“Muddy" Pepper Sold in China
has ignited a public debate over food standards in the country. Last
week, state-run media reported fake peppercorns were being sold in
Guangdong province. The peppercorns appeared fragile, and would
dissolve in water. Upon closer inspection, a shopper discovered the
peppercorns were made of mud.
When a reporter asked a merchant about this, the merchant said, “This
isn’t poisonous. No one would die from eating it. There’s nothing to be
A flurry of online comments followed. Many satirically hailed the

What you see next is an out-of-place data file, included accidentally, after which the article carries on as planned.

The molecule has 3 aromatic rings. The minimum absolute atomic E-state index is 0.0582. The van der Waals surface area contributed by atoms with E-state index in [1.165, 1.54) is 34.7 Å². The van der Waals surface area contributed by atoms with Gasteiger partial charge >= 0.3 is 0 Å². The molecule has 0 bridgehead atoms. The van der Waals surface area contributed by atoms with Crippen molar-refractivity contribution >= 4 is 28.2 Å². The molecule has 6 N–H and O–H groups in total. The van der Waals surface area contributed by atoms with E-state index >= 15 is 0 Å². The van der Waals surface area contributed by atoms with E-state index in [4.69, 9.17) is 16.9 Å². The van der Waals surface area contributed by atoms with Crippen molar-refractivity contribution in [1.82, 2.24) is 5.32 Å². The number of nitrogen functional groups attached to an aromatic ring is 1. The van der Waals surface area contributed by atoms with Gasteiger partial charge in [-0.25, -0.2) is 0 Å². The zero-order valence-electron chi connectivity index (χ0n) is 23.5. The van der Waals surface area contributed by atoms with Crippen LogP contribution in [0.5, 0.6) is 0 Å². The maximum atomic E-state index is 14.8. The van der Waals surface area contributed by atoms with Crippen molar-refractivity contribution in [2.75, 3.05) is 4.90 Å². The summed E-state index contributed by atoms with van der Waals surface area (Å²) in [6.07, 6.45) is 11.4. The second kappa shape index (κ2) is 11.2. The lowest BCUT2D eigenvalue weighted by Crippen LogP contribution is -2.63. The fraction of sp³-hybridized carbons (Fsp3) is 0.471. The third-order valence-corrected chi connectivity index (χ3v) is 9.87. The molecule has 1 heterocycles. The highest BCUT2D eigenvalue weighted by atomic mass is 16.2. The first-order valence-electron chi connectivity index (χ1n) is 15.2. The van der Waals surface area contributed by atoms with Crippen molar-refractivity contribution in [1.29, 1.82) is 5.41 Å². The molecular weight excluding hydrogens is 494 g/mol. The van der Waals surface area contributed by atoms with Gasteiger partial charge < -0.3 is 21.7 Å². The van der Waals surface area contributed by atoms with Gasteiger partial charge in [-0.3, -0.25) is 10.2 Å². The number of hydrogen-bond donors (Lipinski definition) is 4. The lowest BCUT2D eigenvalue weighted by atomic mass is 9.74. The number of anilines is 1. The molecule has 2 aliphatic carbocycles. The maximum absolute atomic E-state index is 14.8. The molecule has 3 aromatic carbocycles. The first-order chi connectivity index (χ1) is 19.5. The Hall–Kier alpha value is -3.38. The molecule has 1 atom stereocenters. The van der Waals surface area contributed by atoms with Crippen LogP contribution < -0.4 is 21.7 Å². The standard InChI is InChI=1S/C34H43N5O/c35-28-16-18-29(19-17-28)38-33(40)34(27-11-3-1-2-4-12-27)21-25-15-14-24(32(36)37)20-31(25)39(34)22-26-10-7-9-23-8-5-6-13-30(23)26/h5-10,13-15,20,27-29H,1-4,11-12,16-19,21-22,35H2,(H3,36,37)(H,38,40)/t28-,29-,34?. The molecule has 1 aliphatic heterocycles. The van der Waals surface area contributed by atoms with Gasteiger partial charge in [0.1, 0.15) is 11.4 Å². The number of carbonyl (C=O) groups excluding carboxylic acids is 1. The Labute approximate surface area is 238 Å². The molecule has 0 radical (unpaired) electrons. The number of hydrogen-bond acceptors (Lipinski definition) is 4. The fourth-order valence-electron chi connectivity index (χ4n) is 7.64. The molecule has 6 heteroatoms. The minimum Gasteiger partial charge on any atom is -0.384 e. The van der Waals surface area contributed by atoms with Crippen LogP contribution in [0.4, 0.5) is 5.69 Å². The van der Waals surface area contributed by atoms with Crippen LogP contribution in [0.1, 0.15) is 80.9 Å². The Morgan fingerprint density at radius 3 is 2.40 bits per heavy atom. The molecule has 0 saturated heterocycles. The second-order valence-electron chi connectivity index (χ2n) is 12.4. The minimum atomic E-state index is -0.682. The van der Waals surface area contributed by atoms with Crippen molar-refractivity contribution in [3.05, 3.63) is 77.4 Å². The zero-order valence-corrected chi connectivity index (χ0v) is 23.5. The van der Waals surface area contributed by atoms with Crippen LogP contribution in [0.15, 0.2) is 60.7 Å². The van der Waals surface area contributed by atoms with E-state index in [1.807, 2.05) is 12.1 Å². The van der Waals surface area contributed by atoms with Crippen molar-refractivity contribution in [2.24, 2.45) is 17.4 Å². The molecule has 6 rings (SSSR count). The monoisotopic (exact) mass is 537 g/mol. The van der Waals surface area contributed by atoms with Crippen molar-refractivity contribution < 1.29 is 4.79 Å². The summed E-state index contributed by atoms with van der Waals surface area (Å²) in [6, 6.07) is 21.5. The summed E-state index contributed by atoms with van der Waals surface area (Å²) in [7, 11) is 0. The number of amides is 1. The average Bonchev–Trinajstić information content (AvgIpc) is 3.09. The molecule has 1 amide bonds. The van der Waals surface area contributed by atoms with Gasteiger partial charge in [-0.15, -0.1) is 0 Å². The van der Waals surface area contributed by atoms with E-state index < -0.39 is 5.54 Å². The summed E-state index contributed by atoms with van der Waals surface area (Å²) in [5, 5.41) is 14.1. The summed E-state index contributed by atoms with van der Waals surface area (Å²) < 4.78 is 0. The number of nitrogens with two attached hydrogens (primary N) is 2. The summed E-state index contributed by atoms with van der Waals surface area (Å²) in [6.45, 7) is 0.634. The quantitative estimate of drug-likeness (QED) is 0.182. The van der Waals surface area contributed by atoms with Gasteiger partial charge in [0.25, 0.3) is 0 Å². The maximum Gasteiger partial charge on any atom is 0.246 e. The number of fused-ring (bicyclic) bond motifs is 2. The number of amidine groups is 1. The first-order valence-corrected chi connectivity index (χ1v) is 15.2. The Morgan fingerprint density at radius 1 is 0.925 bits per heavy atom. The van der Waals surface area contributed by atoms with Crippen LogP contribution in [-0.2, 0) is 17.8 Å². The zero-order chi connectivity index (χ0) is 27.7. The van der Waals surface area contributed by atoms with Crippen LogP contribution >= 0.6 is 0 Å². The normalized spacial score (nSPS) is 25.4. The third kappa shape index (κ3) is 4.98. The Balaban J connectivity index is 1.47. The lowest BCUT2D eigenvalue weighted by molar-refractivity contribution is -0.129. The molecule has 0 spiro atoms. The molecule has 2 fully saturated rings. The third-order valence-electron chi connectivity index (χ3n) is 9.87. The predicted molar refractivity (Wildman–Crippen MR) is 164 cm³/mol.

merchant as “ethical” because she was kind enough not to sell food that
would kill people.
Other, more sobering comments said such behavior indicates a new low
for China’s food standards. A spate of toxic food has been discovered
in recent years, many—like recycled sewer oil and clenbuterol in pork
are highly dangerous to consumers.